“I saw him a few days before he passed away, and I had no indication from him that anything was wrong other than that he was exhausted,” said Paul Raven, an English musician who played bass in Killing Joke and Prong. Mr. Raven recently formed an industrial hard-rock band with Hide called Zilch. Its debut album will be released in Japan on July 23 and features former members of Nine Inch Nails and the Cult.

“He was under a lot of pressure to finish his solo record,” Mr. Raven continued. “He had three songs completed the day before he died, and now mysteriously a full album is coming out nine days before ours.”

In some ways, Hide was reminiscent of Kurt Cobain of Nirvana, although Hide had a less bleak world view. Hide, like Cobain, said he felt like a marginal alternative-minded figure trapped in the image of a pop star. He despised the music business and wanted to change it; he represented a generation of fans who felt alienated, and his death represented the end of a genre.

“To a certain extent, Hide’s death means the end of an era,” said Steve McClure, Tokyo bureau chief for Billboard, the music-industry magazine. “X were the first generation of visual kei bands, but the novelty has worn off. For the next generation of bands, it’s like: 'That’s it. The torch has been passed to us.’ ”

Switched at Birth

Sherlock prompt: Alex and hamish both born on the same day in the same hospital. Something happens (Can be planned or not) and sherlock and john end up taking alex; jim and sebastian take hamish. They relise they have the wrong children when it is too late. –anon

***

Teeheehee, why is it I can never write a story involving Alex Moriarty-Moran without there being some sort of identity crisis? At least he exists now. And I might have thrown in some Hamex into the mix…

Enjoy!

~Erin

Got a prompt? Send it here!

***

Alex was 16 when he collapsed. Sebastian had been in the middle of an assignment, so it had been Jim who had found him first. To say that the consulting criminal had taken finding his only son in a crumpled mess on the floor less then well would have been an understatement.

He hadn’t even gotten Alex to the hospital yet before given Sebastian a call, ordering him to return home. Not like Sebastian would have needed the order, Alex was his son as well.

By the time that Sebastian had gotten back to the country and to the hospital, Jim had nearly driving half the doctors there to tears and was terrorizing the rest of them to find a cure for Alex.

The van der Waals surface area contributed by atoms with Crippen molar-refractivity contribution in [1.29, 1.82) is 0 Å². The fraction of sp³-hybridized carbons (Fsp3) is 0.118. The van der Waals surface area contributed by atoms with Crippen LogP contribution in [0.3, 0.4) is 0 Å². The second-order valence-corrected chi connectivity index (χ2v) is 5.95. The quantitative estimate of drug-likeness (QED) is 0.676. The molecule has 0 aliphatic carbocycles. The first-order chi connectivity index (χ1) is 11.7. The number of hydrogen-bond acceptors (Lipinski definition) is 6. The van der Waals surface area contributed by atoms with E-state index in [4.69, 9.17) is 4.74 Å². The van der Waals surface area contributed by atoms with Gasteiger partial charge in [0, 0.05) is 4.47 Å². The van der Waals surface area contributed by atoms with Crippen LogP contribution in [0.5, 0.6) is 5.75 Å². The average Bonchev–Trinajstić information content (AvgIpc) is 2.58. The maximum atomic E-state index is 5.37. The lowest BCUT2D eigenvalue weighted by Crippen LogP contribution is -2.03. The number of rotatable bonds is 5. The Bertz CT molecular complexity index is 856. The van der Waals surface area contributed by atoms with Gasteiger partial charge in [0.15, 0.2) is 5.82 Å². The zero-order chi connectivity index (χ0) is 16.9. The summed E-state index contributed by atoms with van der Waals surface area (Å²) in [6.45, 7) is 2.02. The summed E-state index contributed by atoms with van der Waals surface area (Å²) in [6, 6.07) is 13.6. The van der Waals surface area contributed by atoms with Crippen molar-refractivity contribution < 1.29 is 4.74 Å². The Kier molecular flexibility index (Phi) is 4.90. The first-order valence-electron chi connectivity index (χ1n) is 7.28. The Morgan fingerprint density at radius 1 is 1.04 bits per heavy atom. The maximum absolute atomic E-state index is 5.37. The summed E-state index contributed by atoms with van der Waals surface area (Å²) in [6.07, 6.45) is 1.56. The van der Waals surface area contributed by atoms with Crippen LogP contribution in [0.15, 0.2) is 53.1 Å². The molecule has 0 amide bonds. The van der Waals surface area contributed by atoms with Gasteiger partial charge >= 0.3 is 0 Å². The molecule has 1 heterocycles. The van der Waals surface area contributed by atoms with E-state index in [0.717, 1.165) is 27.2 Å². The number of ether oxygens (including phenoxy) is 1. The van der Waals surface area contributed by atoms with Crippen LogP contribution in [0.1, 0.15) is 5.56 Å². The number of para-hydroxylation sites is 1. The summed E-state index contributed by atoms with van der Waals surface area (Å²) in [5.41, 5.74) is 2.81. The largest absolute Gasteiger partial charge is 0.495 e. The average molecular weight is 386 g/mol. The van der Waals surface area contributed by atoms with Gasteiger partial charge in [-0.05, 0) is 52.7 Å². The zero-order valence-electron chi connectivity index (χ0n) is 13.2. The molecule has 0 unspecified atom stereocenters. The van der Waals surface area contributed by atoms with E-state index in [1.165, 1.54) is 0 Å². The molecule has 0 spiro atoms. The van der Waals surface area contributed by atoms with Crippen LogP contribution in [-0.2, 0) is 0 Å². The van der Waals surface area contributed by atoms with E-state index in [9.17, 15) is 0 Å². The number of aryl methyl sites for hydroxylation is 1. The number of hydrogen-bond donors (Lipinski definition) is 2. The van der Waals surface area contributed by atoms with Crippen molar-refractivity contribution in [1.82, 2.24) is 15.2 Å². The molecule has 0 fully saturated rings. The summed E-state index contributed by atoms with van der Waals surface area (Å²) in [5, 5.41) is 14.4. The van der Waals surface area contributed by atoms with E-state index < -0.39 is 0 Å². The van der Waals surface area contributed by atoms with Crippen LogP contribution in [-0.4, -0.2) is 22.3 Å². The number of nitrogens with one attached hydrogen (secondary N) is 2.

“They’re wasting time.” Jim fumed to Sebastian, who was the only one who could keep him under control (somewhat, this was Jim Moriarty, after all).

Sebastian wasn’t stupid, he wasn’t about to give Jim the typical platitudes (“Alex is in good hands  now” “we have to trust the doctors” “everything is going to be fine”), but what he could do was keep Jim busy until someone could tell them what was wrong with their son.

Aplastic anemia.

When Sebastian first heard the diagnoses, he was relieved. He recognized the word anemia, it wasn’t that bad. They would just have to make sure Alex ate more spinach and took iron supplements, right?

The look on Jim’s face said otherwise.

Keep reading

2

Hi! My name is Albertina and I’m from Argentina. This is my niece, she’s one year old and she has leukemia. She, like so many kids around the world, needs a bone marrow transplant and in order for that to happen they need to find a perfect match. 

All I’m asking is for you to spread the word. So many kids are going through this and so many can be saved if only more people decided to be a bone marrow donor. It’s really simple and it’s not risky nor painful

If you feel this is not for you, you can still help by sharing this. You can be a bone marrow donor in any place in the world and you can save a kid that lives on the other side of the earth.

It’s very important. You can give life while being alive. I deeply encourage for you to take a minute and search more information about this on the internet in order to find the answer to whatever question you may have. My ask is always open if you want to ask anything to me directly. All that I can say is thank you, from the bottom of my heart. 

(I sincerely apologize for my english, it’s not very good but I hope you’ve got the message)

Robin Roberts has been a part of viewers’ lives since joining Sportscenter in 1990 and Good Morning America in 1995—eventually rising to co-anchor and lead the show to some of its best ratings. She’s often entertained, inspired, and informed, such as when she reported from the Gulf Coast following Hurricane Katrina. Robin had the world rooting for her in a new way when she fought against breast cancer and, a couple of years later, a bone marrow disease. Having courageously battled against these hardships, Robin expressed her joy and gratitude in December 2013 for her health and support network, which included her girlfriend of ten years.

anonymous asked:

I noticed the last anon question and I hope you don't mind if I ask you about cancer and sickness and stuff? My friend has a disease called myleofibrosis and it's a bone marrow disease, it can also become leukemia she had to have chemo and a bone marrow transplant and now she's at home in like an isolation situation for about 9 month and she's my best friend and when I visit her I can't touch her or be sick and we have to meet outside. Did you have to go through anything like this? ily <3

haha it’s almost spot on to my situation. I had chemotherapy and a bone marrow transplant. I almost went into leukemia and if I would have I would’ve had a 30% chance of living. However I wasn’t allowed around people for a long time because you don’t have anything to fight off bacteria or disease. I couldn’t go outside without a mask and wasn’t allowed out of the house!